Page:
Published January 6th, 2022 at 6:00 AM12 minute read
Across the country, bags of hemp grown as long ago as 2019 still sit in barns, waiting to be sold and extracted.
When the 2018 Farm Bill legalized industrial hemp, most growers grew hemp for cannabidiol (CBD) extraction, because it had a high profit-to-acreage ratio. With an estimated 455% increase in U.S. hemp producers, the CBD industry quickly found itself with a glut of product and not enough consumer demand. Moreover, there wasn’t enough processing capacity to make the crop profitable.
Here’s the crux of the problem. While the trendy therapeutic, commonly used to alleviate aches, pains, anxiety and difficulty sleeping, popped up in small shops across the U.S., it still lacked approval from the U.S. Food and Drug Association (FDA).
Without big food and pharmaceutical companies getting in on the CBD craze, the more than 130,000 acres of hemp planted across the country could never be fully used. Most CBD shops or dispensaries sell the product in single ounce bottles, with the CBD diluted down by other oils to a consumable amount.
Put simply, it doesn’t take a lot of the plant to stock the shelves (or the webpages) of an independent CBD shop.
Despite the saturated market, Heath Martin, president of Kancanna, a CBD extraction company in Wichita, Kansas, remains hopeful for the future of his business. The consumer goods side of the industry, he said, has continued to grow.
“This is supposedly going to be a $25 billion industry by 2025,” Martin said. “So obviously, that leads to a lot of growth in the cannabinoid side. But hemp, in general, I think we have just drastic strides that we could make.”
As with everyone in the hemp industry, trust in the future of hemp has been vital for Kancanna. Martin had to start the business without loans, security nets nor trust from the bank, so he’s not easily deterred.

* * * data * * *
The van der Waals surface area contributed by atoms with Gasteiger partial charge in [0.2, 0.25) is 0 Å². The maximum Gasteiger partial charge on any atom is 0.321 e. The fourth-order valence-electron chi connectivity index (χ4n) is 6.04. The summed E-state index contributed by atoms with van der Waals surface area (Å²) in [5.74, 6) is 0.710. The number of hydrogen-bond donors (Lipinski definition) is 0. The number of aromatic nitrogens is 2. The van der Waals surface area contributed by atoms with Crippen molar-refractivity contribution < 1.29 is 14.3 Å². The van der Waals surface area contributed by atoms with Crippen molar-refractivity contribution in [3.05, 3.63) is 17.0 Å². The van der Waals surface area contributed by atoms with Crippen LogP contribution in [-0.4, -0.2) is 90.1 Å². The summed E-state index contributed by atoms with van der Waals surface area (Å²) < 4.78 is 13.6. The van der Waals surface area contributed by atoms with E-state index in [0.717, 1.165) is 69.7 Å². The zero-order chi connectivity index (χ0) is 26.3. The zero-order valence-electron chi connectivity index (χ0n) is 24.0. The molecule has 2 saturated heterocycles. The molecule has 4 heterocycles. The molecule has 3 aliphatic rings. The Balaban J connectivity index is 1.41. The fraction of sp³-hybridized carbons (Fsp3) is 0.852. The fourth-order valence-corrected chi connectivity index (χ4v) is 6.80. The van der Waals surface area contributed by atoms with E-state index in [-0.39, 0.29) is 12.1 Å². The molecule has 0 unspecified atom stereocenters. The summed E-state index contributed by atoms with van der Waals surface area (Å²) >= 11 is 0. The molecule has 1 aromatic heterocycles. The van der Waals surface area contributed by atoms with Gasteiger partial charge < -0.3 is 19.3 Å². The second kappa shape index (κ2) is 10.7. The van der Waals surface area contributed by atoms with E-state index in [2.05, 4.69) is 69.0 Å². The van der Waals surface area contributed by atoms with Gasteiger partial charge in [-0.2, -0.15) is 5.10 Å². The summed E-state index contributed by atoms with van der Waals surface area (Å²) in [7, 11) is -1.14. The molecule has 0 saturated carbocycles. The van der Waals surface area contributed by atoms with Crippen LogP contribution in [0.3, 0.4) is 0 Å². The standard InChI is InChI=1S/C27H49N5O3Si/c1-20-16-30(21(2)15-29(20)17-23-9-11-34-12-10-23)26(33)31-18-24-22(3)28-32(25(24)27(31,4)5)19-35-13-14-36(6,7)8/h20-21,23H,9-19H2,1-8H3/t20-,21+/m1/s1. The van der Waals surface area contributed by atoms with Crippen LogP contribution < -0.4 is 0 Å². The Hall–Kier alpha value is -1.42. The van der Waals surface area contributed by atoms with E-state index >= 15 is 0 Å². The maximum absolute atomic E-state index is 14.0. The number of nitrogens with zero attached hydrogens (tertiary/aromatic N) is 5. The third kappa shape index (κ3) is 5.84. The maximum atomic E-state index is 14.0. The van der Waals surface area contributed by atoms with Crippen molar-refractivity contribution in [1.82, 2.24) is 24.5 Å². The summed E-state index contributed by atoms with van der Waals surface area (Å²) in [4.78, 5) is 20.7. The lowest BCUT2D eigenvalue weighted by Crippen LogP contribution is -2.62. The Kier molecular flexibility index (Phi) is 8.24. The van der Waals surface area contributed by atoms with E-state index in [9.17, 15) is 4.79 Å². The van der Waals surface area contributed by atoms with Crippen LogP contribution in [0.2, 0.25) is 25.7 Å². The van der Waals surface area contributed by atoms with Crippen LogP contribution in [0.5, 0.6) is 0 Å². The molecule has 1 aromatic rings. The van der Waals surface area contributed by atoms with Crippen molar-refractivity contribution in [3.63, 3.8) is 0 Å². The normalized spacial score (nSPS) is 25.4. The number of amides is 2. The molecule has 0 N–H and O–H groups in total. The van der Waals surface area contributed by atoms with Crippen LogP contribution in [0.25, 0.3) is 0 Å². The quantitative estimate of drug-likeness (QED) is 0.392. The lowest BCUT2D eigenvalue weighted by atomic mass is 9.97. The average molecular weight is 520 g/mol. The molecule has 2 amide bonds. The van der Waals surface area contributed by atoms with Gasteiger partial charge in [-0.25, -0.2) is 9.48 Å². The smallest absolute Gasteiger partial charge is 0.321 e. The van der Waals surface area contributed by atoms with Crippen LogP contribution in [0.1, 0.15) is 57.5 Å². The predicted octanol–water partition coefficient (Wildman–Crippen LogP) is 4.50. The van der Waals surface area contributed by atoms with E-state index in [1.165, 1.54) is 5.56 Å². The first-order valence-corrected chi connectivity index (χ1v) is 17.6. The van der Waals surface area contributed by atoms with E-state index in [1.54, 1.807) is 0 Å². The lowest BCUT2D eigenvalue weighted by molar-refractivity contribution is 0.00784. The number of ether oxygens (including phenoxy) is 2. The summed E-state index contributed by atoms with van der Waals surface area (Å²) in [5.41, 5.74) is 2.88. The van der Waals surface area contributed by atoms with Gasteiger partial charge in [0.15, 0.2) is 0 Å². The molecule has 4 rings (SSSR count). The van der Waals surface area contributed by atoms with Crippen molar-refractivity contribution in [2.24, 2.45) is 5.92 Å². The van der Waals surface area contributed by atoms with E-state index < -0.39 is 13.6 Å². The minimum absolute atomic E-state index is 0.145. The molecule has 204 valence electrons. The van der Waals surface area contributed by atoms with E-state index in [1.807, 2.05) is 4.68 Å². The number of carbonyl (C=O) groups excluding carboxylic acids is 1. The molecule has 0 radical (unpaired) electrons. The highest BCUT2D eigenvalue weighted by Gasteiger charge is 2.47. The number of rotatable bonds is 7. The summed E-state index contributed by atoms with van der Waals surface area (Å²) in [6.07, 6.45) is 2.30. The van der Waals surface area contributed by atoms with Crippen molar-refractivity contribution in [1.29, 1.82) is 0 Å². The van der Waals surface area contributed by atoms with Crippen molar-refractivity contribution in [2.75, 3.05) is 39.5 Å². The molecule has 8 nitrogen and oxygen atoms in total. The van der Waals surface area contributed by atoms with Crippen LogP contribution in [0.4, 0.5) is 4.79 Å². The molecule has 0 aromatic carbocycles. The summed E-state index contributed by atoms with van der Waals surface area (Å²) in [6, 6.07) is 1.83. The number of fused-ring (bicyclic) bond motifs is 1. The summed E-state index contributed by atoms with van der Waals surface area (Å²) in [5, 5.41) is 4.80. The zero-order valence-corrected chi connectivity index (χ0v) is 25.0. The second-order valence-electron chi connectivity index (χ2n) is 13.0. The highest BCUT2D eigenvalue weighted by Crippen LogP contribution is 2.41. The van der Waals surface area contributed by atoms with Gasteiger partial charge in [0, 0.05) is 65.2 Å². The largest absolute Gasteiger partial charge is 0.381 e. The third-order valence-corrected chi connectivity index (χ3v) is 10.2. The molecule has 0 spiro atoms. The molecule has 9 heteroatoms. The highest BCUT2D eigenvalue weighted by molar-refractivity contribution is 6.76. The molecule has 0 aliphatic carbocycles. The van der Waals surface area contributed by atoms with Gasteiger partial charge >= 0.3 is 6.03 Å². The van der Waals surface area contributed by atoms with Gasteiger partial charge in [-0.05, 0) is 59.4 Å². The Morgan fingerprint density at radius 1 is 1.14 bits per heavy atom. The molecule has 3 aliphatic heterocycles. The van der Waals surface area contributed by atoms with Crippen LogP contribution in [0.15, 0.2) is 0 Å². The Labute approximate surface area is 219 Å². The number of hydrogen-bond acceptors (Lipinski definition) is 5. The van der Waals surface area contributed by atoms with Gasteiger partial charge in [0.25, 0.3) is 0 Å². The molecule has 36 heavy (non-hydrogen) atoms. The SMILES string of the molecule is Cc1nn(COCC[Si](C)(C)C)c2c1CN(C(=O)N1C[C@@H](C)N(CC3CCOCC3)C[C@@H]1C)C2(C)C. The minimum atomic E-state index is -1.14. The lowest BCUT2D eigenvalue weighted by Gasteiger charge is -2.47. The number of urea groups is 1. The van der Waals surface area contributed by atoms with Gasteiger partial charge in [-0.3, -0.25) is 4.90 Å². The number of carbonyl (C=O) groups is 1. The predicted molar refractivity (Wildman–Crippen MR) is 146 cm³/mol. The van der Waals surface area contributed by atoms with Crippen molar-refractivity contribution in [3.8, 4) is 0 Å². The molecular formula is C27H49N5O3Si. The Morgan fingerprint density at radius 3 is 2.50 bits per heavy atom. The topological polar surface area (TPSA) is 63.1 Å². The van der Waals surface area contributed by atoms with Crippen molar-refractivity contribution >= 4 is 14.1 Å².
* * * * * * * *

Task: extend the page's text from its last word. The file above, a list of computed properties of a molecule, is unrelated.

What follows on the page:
Martin believes the FDA ultimately will approve CBD, so his company is already trained and following FDA protocol.
FDA approval is critical for two main reasons.
First, it would encourage widespread use and sale of CBD, driving up demand and price.
Second, FDA approval would regulate a market that’s currently making its own rules.
As Martin said, creating an industry in an unregulated environment “doesn’t always lend itself to the best players.”
At its warehouse in southwest Wichita, millions of dollars of high tech equipment extract and isolate CBD from about 1,000 pounds of hemp each day.
Once the harvested crop arrives at Kancanna, it’s ground into a tea-like powder, then spread on thin sheets and set to roast.
This is a vital step in cannabinoid extraction called decarboxylation.
In this process, the acid chain is broken down, making the material “bioavailable.” If you’ve ever tried to make an edible, you’ll know the weed has to be cooked first or you’ll just end up with some skunky brownies. This process is essential in order to reap the benefits of any cannabinoid.
Now that the fine green powder has been decarboxylated, it moves down the hallway into the supercritical CO2 (carbon dioxide) extraction room.
The shiny machines pump pressurized CO2 into a column, loaded with about 20 pounds of decarboxylated hemp powder. At a pressure of 4,000-5,000 pounds per square inch, the “supercritical” CO2 is between a liquid and a gas.
The fluid nature of the CO2 at this pressure allows it to pass through the hemp and strip the plant material of its cannabinoids (along with some other properties) before it journeys into the next couple of chambers. Here, the pressure is slowly reduced until the CO2 is fully returned to a gas state and the CBD it had collected drops off as a crude oil.
Each of the six machines can process 20 pounds of hemp in an hour.
Once it’s run through, the CO2 is recycled, the hemp column is reloaded and it goes again. All in all, the facility can process about 1,000 pounds of hemp in an eight-hour work day. Martin said this puts Kancanna in the top 3% of processors in the nation.
The crude oil is then brought to yet another room to be refined.
For the refining process, crude oil is mixed with ethanol. The mixture is then “winterized” and chilled overnight to a very low temperature (usually below -100 degrees Fahrenheit).